Adrian McFadden was pointing a black six-shot revolver at Avon Ball Jr.'s face and threatening to pull the trigger.
Ball's foster brother, George T. Johnson, stared back at the gunman and pleaded, "Don't shoot him, shoot me."
The gunman obliged, fatally hitting Johnson four times on a West Baltimore street on July 6 of last year. But the shooter didn't stop there. Prosecutors said McFadden opened fire on Ball, who by then was running away. Bullets struck him and a teenage girl who happened to be nearby.
McFadden approached the mortally wounded Johnson and, according to trial testimony, asked, "Is he dead yet?" Then he walked back down Payson Street, polishing the gun barrel with his T-shirt.
It's the best and worst of Baltimore.
The best being a man begs for his life to be taken over his brother's.
The worst being the gunman callously carries out the demand.
A jury convicted McFadden, 31, of first-degree murder, handgun and assault charges after deliberating for five hours following a trial that stretched for days in front of Circuit Judge Charles Bernstein. Jurors acquitted co-defendant, Anthony Davante Miles, 25, of a murder charge but found him guilty of several counts of assault.
Earlier this month, a surveillance video was released showing the city and the nation two men robbing a man in a Northeast Baltimore convenience store and shooting him in the leg as two young girls laughed and customers stepped over the prone victim to retrieve their dinner orders.
For anyone who thinks they've seen and heard it all, there's always a new low to which we can sink.
The shootings of Ball and Johnson are worse.
Both of them tried to leave before the confrontation got ugly but were pursued by the defendants and at least three of their friends. Witnesses testified that when the first shots were fired, Ball and Johnson had their hands in the air and were backing up, trying to reach their white Mazda Millennium and Ball's 7-month-old son who was strapped to a car seat inside.
"And George Johnson says, 'You can't take that car' and it looks like somebody is going to get shot, and God bless him and may he rest in peace, he says, 'Don't shoot him, shoot me,' " Assistant State's Attorney Theresa Shaffer told jurors. "And what does Mr. McFadden do? OK, no problem."
Relatives of Ball and Johnson didn't want to talk publicly. But what emerged in court was that Ball, 22, bonded with Johnson, his foster brother who was older by three years. On the night they were shot, they were sharing a car and had just dropped Ball's daughter at a friend's house. They were on their way to Payson Street so Johnson could get his tennis shoes.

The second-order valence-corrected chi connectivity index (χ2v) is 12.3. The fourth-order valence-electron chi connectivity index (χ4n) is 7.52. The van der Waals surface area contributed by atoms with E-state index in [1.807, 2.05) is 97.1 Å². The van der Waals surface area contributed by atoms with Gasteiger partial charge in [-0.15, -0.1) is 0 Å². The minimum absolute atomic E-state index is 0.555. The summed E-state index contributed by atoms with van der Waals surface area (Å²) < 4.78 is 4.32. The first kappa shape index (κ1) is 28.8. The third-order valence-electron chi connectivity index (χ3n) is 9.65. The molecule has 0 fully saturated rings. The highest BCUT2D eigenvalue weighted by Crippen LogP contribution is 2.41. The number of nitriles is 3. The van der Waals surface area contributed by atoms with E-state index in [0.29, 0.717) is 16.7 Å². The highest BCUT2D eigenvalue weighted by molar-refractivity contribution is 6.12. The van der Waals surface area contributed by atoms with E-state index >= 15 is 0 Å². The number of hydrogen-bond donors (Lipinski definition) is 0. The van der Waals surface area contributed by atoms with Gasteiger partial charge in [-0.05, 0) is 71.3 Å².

Johnson pulled up to the block but couldn't get through because it was filled with people attending a memorial service for a child who had been hit by a car and killed. Johnson backed into an alley, and then a man came out shouting that he had nearly hit his son. They argued, and Johnson pulled away and drove up the street.
While Johnson was inside a house getting his shoes, McFadden and Miles, along with at least three other people, approached and began the argument again. Johnson came down to help his foster brother, and Ball said McFadden pulled out a gun and threatened him while Miles jumped and beat Johnson.
Shaffer told jurors that Ball and Johnson pleaded to be let go, to get back to their car. Then the gunman demanded the car. "They are trying to leave what is now an attempted carjacking," the prosecutor said. "George Johnson said, 'You can't take that car.' "
Defense attorneys tried to convince jurors that someone else opened fire, that a gunman couldn't have chased down two men and threatened them for so long with a block party going on a block away, that other witnesses disputed Ball's testimony and identifications.
The jury didn't buy it.
Ball was critically wounded and underwent numerous surgeries. He now has a speech impediment, a result of the bullet he took, that has left his voice raspy and crackly. More than a year after he was shot, Ball took the witness stand and methodically walked jurors through the shooting, pointing to pins stuck in a map to show who was where and when.
There's no video of kids laughing or stepping over bodies to get their take-out. There's no courtroom drama to put on prime-time TV.
Ball's testimony was tedious and difficult to listen to, but he never wavered from his first day on the witness stand to the next. McFadden shot him and his foster brother at the beginning of his story and at the end of his story.
In a Baltimore courtroom, that's an amazing tale all by itself.